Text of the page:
To that end, more than 560 advisors have been through First Allied's NextGen University, an intense four-day business-building program that kicked off last year at Duke University. The program, created in conjunction with Cannon Financial Institute Inc., confers the certified wealth strategist certification, which is designed to show advisors how to build, manage and maximize a wealth management business.
Threlkeld says the course was an eye-opener and encouraged him to start devoting his time almost exclusively to his top 25 clients, whom he hopes to clone. The training even led him to turn over his B and C level clients to a junior advisor he hired for that specific purpose.
NextGen University? Late-stage private equity deals? Independent broker-dealers who hope to win the business of advisors are having to go to a whole new level of product and service offering to do it-and they know it.
One major driving force for B-Ds is the number of "millionaires next door" who are coming out of the woodwork to work with independent advisors, but who need some convincing that their local advisor can manage substantive wealth. Chet Helck, the president and COO of Raymond James Financial, says his wake-up call came a few years back when he got a call from an advisor whose client had sold a business and had $40 million he needed managed. The client, however, had decided to shop around and see what other advisors could offer.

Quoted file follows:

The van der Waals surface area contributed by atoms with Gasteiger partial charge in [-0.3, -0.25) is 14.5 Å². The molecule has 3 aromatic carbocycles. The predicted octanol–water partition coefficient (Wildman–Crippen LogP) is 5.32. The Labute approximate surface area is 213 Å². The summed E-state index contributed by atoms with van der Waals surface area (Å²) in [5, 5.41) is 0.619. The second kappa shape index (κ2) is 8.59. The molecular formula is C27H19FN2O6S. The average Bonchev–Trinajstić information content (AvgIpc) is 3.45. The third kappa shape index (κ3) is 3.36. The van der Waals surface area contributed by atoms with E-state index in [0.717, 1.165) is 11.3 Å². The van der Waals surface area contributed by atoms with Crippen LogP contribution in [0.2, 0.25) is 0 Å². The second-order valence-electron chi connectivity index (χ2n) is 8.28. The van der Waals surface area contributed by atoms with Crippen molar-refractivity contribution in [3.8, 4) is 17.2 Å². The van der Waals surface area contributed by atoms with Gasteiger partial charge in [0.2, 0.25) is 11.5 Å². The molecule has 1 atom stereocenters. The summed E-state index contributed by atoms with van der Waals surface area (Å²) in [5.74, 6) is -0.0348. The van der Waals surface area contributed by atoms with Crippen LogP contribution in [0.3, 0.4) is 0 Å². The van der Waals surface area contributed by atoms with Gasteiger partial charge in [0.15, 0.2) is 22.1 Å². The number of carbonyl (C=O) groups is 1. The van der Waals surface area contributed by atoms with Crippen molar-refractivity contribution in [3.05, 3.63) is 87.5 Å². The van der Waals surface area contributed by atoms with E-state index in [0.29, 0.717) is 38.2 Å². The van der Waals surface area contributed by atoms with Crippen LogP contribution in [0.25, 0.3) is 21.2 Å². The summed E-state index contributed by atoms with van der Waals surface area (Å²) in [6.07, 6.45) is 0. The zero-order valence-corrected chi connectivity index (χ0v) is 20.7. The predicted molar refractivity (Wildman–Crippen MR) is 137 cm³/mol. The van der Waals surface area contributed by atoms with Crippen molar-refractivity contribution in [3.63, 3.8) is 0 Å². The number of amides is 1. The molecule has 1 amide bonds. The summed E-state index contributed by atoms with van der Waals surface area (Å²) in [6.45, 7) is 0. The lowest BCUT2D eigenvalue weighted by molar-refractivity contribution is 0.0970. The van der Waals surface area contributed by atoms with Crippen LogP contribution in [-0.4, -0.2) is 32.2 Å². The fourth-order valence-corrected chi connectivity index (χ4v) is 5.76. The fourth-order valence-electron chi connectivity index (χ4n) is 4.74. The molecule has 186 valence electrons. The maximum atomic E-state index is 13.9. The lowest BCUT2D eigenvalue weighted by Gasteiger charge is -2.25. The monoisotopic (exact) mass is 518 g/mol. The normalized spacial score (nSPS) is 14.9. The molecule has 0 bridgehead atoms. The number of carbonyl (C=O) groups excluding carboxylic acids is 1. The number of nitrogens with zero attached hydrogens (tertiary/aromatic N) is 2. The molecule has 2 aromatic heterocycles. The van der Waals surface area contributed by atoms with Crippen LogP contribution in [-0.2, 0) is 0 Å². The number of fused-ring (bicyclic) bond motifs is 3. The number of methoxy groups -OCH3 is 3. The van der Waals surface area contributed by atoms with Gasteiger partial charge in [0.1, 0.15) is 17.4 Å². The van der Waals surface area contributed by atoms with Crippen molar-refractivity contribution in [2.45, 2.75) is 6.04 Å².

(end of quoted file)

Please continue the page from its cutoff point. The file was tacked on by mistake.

Says Helck: "The client invited several advisors to bid on his business and they flew teams in, but what he really wanted was to work with his longtime advisor, who asked us: 'What can these folks offer him that I can't?' I said: 'Nothing, so let's pull together a plan.'"
He called each of Raymond James' departments, which helped him build out a comprehensive wealth, tax and legacy plan. And the advisor won the business. But when he called Helck to thank him, he also said plaintively that while each department in Raymond James was helpful, "the fact is, pulling this all together was a lot harder than it needed to be." As a result, Raymond James has since launched the Solutions Area. "This gives advisors the ability to call us and allow us to weave together a comprehensive plan that fits their clients' needs, instead of them having to call each department here."